Dog Weight Loss Fears
Sudden weight loss for your dog can mean liver or kidney disease, even cancer.
Jon Geller, DVM |
Posted: Mon Feb 21 00:00:00 PST 2005
Q. My 16-year-old Dachshund has recently gotten very skinny. He's otherwise relatively healthy, given his age. Other than some moaning and groaning first thing in the morning (I know this because he sleeps in bed with me), he shows no sign of being in pain. He is not interested in going for walks any more, so I've been respecting his wishes. Could this dramatic weight loss be due to loss of muscle mass because of his inactivity? And should I insist that he go for walks?
It sounds like your Dachshund has arthritis, based on the early morning groaning and lack of interest in walking. It is not necessary to take him for walks, but I would consider taking him to your vet to have some arthritis medication prescribed.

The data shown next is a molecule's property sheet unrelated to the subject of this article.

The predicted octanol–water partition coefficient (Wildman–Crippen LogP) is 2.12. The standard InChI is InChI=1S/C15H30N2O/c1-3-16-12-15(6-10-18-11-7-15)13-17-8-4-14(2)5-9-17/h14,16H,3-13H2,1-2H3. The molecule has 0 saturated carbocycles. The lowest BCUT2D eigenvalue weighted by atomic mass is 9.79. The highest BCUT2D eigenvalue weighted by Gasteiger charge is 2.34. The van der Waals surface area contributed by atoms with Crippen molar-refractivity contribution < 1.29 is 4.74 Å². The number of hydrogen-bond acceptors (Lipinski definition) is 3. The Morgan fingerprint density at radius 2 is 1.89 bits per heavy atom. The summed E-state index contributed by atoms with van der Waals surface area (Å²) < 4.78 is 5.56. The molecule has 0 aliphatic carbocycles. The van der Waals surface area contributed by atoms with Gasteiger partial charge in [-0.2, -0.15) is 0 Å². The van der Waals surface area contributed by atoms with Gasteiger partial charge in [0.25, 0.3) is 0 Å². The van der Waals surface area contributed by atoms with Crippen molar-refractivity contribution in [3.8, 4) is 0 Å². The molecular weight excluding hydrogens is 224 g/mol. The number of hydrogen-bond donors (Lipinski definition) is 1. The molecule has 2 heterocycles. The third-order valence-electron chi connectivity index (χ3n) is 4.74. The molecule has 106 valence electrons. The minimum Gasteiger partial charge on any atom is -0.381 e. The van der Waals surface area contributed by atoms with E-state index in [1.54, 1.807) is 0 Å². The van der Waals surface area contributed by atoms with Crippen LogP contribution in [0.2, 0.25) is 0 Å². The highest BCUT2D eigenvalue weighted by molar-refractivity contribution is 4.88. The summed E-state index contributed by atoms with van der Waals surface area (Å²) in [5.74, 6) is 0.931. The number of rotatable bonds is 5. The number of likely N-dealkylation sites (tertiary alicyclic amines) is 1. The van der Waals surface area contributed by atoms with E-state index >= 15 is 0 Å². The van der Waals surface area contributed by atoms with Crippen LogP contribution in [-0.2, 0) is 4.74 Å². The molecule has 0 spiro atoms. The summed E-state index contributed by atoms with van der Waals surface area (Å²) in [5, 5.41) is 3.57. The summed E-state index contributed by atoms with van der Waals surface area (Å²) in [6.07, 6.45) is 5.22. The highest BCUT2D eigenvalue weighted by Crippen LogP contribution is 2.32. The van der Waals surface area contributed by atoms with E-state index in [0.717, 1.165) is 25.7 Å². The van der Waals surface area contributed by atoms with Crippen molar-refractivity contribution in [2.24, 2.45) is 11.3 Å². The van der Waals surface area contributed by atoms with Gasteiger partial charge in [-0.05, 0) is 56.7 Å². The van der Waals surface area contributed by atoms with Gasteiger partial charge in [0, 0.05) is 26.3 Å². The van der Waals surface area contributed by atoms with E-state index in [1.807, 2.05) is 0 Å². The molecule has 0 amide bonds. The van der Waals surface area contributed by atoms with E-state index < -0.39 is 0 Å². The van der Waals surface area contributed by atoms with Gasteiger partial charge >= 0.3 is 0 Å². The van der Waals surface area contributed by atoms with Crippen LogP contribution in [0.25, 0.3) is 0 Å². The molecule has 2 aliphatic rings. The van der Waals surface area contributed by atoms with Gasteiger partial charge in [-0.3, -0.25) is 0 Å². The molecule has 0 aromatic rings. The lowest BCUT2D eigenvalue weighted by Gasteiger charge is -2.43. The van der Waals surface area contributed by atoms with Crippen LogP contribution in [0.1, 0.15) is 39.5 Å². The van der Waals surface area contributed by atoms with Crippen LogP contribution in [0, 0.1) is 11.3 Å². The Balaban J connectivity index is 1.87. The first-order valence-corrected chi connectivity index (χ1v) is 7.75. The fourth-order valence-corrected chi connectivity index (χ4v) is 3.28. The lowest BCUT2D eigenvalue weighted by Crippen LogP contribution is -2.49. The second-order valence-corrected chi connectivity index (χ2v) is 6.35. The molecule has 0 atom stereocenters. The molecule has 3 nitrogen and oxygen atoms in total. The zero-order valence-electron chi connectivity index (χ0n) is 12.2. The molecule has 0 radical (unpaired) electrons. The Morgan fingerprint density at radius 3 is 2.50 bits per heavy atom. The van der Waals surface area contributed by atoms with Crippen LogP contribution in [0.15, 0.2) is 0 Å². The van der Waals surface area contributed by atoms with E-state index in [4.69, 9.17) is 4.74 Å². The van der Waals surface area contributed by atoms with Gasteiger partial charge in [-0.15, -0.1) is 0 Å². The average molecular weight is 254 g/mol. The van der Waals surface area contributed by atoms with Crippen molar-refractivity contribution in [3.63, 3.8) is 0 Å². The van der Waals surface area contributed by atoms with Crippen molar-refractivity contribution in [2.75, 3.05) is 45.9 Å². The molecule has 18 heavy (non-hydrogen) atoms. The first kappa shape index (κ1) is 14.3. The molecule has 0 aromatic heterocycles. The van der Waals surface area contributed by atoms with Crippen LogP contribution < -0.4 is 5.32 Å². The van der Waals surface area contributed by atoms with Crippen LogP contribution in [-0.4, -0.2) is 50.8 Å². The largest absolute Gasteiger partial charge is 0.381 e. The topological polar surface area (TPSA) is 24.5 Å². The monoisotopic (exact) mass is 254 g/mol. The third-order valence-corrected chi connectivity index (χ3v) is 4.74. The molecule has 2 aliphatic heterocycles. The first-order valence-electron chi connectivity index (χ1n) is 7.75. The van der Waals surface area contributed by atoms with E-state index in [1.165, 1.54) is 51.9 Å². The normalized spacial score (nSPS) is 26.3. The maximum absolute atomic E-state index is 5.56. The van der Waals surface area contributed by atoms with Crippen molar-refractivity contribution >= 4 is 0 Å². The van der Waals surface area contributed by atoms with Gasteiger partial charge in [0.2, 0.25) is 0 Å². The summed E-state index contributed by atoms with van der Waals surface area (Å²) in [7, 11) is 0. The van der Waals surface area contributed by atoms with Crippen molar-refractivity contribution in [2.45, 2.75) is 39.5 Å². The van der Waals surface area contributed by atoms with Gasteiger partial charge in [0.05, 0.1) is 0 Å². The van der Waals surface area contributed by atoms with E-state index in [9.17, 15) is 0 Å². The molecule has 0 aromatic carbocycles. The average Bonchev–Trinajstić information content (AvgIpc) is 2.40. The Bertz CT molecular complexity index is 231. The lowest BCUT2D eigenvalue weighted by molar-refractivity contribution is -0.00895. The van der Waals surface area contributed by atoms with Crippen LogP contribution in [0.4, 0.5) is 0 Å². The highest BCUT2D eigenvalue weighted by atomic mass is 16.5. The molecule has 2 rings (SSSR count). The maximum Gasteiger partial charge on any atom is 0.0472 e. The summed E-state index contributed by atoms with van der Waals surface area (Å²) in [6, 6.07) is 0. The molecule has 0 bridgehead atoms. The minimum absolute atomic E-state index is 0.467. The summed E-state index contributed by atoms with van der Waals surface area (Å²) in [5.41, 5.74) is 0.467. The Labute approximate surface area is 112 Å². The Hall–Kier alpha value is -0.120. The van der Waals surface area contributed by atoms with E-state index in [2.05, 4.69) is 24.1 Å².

Sometimes, dog owners report dramatic improvements when their dogs start taking these medications.
It is unlikely that your doggie's weight loss is due to loss of muscle mass.
Significant weight loss is almost always a sign of some systemic disease like liver or kidney problems. To rule these out, have a general blood panel done, as well as a good physical exam. X-rays may also be a good idea. Kidney failure can cause weight loss if protein is lost in the urine, so you should also have a urinalysis done.
In an older dog, you also have to be concerned about cancer. This is more common in older dogs than heart disease or any other systemic disease.
Jon Geller, DVM
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